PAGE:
Art Travels

Portrait Conference – Part 6

The show within a show at the Portrait Society of America Conference (one that I aspire to be juried into) is the PSoA International Portrait Competition Finalists Exhibition. I was in the “runner-ups” two years ago and received a Certificate of Excellence, but I digress. Here are my personal favorites from this year’s exhibition.

My personal favorite in the whole exhibition was Dan Thompson’s charcoal drawing. No, it didn’t win the Grand Prize. None of my top picks did, but I’m a sucker for a good drawing. Notice Dan’s attention to every bone in the wrist and the tendons that travel up the back of the hand to the knuckles. His line work and edges are so beautiful.

Dan Thompson

Here is Mary Sauer’s oil painting. Can’t you feel this little girl teetering on the top step of this store, and wouldn’t you like to know what she is thinking? Such a novel composition. It really helps you feel how large the world must seem to a small child.


Here is Casey Childs’ oil entry. You don’t notice it from the picture, but see it in person and you would find that the right shoulder and arm of this lovely elderly woman are much less finished than the rest of the painting. The jagged outline at her shoulder and down that arm reminds me of Cezanne’s dark blue outlines around his figures and fruits.


And the one that surprised me the most, the one I thought I wouldn’t like at all, was Rose Frantzen’s 3-D double portrait. This thing is 45x28x28″, and is described as oil on panels, organic matter, resin, and readymades. It’s made to hang suspended and lit in a way that it can be slowly turned, allowing shadows from the flowers and twigs to pass across the two faces which are mounted back-to-back. Participatory portraiture, go figure. You really had to be there to get this one, and the participants at this year’s conference totally got it. The votes were counted, and the People’s Choice Award went to Rose.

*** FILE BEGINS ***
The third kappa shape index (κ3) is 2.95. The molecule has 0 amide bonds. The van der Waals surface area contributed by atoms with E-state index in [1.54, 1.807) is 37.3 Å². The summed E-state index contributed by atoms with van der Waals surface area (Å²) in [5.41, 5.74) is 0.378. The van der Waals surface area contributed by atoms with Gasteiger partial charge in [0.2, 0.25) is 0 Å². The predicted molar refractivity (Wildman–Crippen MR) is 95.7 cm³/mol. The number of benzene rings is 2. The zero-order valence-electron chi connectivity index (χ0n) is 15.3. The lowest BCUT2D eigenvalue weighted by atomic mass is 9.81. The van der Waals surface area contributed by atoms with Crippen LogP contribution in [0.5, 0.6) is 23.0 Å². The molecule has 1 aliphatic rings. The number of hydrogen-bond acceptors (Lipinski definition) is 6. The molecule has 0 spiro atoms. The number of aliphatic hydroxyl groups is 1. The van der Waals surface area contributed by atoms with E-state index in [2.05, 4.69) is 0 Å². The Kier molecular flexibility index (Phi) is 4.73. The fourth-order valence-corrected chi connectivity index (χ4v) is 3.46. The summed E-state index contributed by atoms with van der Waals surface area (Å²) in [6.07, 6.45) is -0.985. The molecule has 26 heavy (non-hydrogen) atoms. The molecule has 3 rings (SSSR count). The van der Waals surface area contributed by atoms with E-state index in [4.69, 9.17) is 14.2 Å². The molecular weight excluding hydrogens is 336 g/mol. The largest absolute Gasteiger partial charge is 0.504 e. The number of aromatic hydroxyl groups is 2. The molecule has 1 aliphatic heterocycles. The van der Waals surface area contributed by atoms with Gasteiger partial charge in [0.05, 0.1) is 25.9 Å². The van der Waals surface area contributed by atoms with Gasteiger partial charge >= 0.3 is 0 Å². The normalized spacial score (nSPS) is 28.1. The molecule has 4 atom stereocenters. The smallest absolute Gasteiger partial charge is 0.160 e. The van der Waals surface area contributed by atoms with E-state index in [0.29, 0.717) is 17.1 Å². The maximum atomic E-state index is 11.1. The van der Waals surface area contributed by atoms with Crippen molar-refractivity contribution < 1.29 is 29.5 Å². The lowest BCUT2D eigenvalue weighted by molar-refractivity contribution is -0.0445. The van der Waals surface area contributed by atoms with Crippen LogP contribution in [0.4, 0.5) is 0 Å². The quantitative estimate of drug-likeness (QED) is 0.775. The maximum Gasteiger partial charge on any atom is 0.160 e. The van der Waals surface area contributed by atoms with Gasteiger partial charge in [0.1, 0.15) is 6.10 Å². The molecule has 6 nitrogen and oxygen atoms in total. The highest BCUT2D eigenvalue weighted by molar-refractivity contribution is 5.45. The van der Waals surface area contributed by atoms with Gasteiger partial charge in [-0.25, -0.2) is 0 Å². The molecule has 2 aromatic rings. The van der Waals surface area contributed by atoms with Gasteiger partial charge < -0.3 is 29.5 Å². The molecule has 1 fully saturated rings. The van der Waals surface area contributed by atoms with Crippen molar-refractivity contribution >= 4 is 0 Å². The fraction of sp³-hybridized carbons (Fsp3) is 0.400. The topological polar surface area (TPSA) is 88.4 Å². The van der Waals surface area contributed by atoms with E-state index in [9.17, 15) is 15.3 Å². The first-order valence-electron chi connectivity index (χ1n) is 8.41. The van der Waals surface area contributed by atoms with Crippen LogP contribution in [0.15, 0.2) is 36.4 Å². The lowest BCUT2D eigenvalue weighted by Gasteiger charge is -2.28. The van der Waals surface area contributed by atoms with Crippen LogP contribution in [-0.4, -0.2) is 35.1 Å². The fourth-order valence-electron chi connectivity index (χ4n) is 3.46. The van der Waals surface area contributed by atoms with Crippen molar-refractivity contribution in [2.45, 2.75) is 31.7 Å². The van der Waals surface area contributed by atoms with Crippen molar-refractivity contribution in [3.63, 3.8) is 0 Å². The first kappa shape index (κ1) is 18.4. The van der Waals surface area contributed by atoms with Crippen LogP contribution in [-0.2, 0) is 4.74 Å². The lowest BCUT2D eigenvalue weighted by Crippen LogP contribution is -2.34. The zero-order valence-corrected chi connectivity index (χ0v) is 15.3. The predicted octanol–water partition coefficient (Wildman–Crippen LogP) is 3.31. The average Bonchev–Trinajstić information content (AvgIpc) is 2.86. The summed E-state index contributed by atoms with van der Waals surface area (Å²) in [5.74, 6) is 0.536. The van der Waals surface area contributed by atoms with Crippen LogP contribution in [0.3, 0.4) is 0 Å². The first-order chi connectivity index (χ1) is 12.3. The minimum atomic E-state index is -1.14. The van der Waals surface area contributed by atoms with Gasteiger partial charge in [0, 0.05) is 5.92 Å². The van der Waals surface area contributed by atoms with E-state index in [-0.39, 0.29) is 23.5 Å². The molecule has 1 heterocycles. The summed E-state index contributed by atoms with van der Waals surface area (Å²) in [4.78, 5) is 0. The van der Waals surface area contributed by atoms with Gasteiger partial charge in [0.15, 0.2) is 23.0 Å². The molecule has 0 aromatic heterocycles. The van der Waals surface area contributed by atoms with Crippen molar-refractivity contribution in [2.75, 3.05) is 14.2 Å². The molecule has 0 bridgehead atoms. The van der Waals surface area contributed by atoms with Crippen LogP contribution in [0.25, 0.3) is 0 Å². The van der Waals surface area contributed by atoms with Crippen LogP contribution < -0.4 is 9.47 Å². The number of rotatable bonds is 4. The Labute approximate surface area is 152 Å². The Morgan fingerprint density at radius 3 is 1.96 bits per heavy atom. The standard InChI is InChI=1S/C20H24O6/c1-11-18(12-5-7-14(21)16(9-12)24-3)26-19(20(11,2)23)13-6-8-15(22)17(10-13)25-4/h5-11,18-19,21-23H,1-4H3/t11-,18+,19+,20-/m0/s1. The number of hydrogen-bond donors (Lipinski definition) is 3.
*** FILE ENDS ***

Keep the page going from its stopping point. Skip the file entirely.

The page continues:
Rose Frantzen Locket

It is really encouraging to see so many different styles of portraiture in the International Exhibition; drawing, sculpture, very precise painting, very loose chunky painting and even 3-D collage. If you would like to see all of the finalists and see much better images than the ones I took with my phone go to the Portrait Society of America’s website or their Facebook page.

Tip: Your stylistic point of view should not deter you from entering this competition.

For some final tips, I point you to the two final speakers at the conference: Daniel Greene (living legend) and Daniel Gerhartz (rising legend).

Daniel Greene –

  • On skill: Paint miles and miles of canvas.
  • On choosing a generic background: You can not go wrong using a mid-value gray.
  • On solving problem areas in a painting: Contrast usually settles most problems.
  • On how to make an object in your painting recede: The temperature of the color does not effect whether the subject recedes. Aerial perspective does (hard vs soft edges) and value does (light vs dark shapes).
  • On when a painting is complete: Ask yourself, “Is the painting communicating what you intended?”

Daniel Gerhartz – 

  • On seeing your work from different vantage points: Instead of a regular handheld mirror, use a black mirror.
    • Looking at the model and your painting, place the mirror across and touching your brow and look up into it. You will see an upside down view.
    • Turn your back on the model and your painting, hold the mirror in front of you and look into it. You will see a reverse view.
    • The black version of a mirror helps you see problems in values.

And the best quote from the final day at the Portrait Society of America 2016 Conference goes to Dan Gerhartz.

“Allow yourself to be supremely moved.”

Read that again and let it soak in for awhile, then go find something to paint.

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